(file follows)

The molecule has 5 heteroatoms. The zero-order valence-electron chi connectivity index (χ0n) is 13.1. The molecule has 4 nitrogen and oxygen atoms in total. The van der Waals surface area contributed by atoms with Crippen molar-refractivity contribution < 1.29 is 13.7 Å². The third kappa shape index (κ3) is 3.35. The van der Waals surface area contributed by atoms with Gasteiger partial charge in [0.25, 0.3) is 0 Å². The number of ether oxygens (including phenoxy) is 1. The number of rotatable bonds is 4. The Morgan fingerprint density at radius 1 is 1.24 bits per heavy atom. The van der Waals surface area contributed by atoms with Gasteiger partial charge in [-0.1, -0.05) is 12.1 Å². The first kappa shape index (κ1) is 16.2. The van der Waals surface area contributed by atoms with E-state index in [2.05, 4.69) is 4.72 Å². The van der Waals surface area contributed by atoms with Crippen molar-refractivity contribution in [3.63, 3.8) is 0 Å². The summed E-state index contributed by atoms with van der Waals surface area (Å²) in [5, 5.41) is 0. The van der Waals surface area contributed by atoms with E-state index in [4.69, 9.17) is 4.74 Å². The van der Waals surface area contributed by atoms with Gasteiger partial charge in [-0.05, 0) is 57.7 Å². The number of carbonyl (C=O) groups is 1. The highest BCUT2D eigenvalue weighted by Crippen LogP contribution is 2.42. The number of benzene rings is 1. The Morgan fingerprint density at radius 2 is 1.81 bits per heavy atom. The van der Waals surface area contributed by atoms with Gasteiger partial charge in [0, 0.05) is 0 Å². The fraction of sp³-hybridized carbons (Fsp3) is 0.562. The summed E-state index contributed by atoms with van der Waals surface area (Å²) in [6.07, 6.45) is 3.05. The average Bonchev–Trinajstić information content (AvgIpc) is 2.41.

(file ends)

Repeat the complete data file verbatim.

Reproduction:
The molecule has 5 heteroatoms. The zero-order valence-electron chi connectivity index (χ0n) is 13.1. The molecule has 4 nitrogen and oxygen atoms in total. The van der Waals surface area contributed by atoms with Crippen molar-refractivity contribution < 1.29 is 13.7 Å². The third kappa shape index (κ3) is 3.35. The van der Waals surface area contributed by atoms with Gasteiger partial charge in [0.25, 0.3) is 0 Å². The number of ether oxygens (including phenoxy) is 1. The number of rotatable bonds is 4. The Morgan fingerprint density at radius 1 is 1.24 bits per heavy atom. The van der Waals surface area contributed by atoms with Gasteiger partial charge in [-0.1, -0.05) is 12.1 Å². The first kappa shape index (κ1) is 16.2. The van der Waals surface area contributed by atoms with E-state index in [2.05, 4.69) is 4.72 Å². The van der Waals surface area contributed by atoms with Crippen molar-refractivity contribution in [3.63, 3.8) is 0 Å². The summed E-state index contributed by atoms with van der Waals surface area (Å²) in [5, 5.41) is 0. The van der Waals surface area contributed by atoms with E-state index in [4.69, 9.17) is 4.74 Å². The van der Waals surface area contributed by atoms with Gasteiger partial charge in [-0.05, 0) is 57.7 Å². The number of carbonyl (C=O) groups is 1. The highest BCUT2D eigenvalue weighted by Crippen LogP contribution is 2.42. The number of benzene rings is 1. The Morgan fingerprint density at radius 2 is 1.81 bits per heavy atom. The van der Waals surface area contributed by atoms with Gasteiger partial charge in [0, 0.05) is 0 Å². The fraction of sp³-hybridized carbons (Fsp3) is 0.562. The summed E-state index contributed by atoms with van der Waals surface area (Å²) in [6.07, 6.45) is 3.05. The average Bonchev–Trinajstić information content (AvgIpc) is 2.41.